TORONTO — To promote the sports model MX-5, Mazda created “Mazda Drives: The Sound of Tomorrow” campaign, the highlight of which is a special concert by DJ Licious. The Sound of Tomorrow is being advertised through the image of a car making music both in the literal and the figurative sense. The set is a huge vinyl record and the Mazda MX-5 creates music by driving on it. The car’s precise and sharp steering enables it to act as a replacement pick up needle.
The idea was brought forward by advertising agency These Days. Production company MoJuice took care of the tech setup, including the use of BlackTrax (www.blacktrax.ca) realtime motion tracking system. BlackTrax was the right solution as not only its tracking is realtime but also BlackTrax outputs the open source RTTrP protocol for anyone to read or write to, and receive the positional data making custom solutions possible.
Joachim Sas, marketing director at Mazda Belux, says: “The object of this campaign is to establish the link between Mazda and music in general and Tomorrowland in particular.”
To be able to pull this off the Mazda MX-5 was equipped with BlackTrax Beacons using IR LEDs and eight BlackTrax cameras. In realtime, these picked up the signals of movement of the car at its precise position on a reconstructed model of a vinyl. The spiral on the vinyl is actually the coded music. The information was then delivered to the sound equipment that was based on instructions from the car’s movement, played the track.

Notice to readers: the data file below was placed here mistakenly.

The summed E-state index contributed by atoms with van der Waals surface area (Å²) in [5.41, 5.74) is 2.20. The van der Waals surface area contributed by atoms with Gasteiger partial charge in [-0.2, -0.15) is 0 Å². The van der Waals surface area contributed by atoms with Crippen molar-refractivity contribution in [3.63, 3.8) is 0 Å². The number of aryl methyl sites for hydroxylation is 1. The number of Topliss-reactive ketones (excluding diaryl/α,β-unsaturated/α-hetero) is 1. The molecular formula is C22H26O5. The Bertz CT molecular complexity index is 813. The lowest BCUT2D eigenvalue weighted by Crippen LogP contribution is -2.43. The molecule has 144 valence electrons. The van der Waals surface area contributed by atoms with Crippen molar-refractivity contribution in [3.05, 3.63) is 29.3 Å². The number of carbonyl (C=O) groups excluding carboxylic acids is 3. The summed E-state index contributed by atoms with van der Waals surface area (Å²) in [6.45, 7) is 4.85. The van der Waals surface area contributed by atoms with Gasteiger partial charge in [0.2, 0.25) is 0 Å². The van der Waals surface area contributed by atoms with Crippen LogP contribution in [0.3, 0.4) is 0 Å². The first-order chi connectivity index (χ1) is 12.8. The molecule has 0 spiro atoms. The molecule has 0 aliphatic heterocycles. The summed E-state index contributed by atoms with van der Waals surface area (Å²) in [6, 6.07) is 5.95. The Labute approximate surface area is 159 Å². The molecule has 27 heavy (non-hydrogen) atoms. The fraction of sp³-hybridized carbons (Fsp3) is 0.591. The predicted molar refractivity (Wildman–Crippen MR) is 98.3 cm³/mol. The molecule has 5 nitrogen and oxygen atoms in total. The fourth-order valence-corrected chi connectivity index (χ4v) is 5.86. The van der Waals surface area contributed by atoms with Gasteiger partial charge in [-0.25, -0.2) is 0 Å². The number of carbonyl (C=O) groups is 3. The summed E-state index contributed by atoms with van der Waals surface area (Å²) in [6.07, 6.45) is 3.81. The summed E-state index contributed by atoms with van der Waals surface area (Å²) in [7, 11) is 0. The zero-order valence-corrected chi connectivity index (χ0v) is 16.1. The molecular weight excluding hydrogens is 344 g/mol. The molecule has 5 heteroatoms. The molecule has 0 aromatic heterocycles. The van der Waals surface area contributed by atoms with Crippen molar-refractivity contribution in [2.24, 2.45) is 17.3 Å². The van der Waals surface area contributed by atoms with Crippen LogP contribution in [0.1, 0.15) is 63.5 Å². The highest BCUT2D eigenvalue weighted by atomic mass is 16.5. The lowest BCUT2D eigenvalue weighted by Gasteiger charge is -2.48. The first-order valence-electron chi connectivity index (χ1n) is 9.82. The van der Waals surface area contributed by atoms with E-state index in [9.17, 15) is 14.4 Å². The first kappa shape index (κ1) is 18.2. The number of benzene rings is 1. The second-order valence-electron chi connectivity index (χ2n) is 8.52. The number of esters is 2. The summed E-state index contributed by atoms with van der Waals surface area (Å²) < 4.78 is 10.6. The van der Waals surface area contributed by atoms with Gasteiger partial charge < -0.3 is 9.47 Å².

“Everything that happens on the large scale vinyl is replicated on the decks and the music is played,” says Maarten Francq, 3D motion technologist. “If the car goes too fast then the music will also play too fast, if the car is too slow then the track will play too slowly. If the car leaves the trajectory on the spiral there will be an effect similar to scratching a vinyl record and the music will jump to the next track.”
There was a great amount of technology brought for this project, but the most essential thing to the success was a good partnership between the DJ and the driver. The DJ must be able to give the driver pointers to drive faster, slower or change direction.
The MX-5 is the ideal car for this experiment because it is compact, it has the right engine and the required distinguished characteristics on top of its fantastic steering.
The driver of the Mazda MX-5 was Jan Wouters, a professional Belgian race driver.
Find out more about the campaign at: http://soundoftomorrow.be/en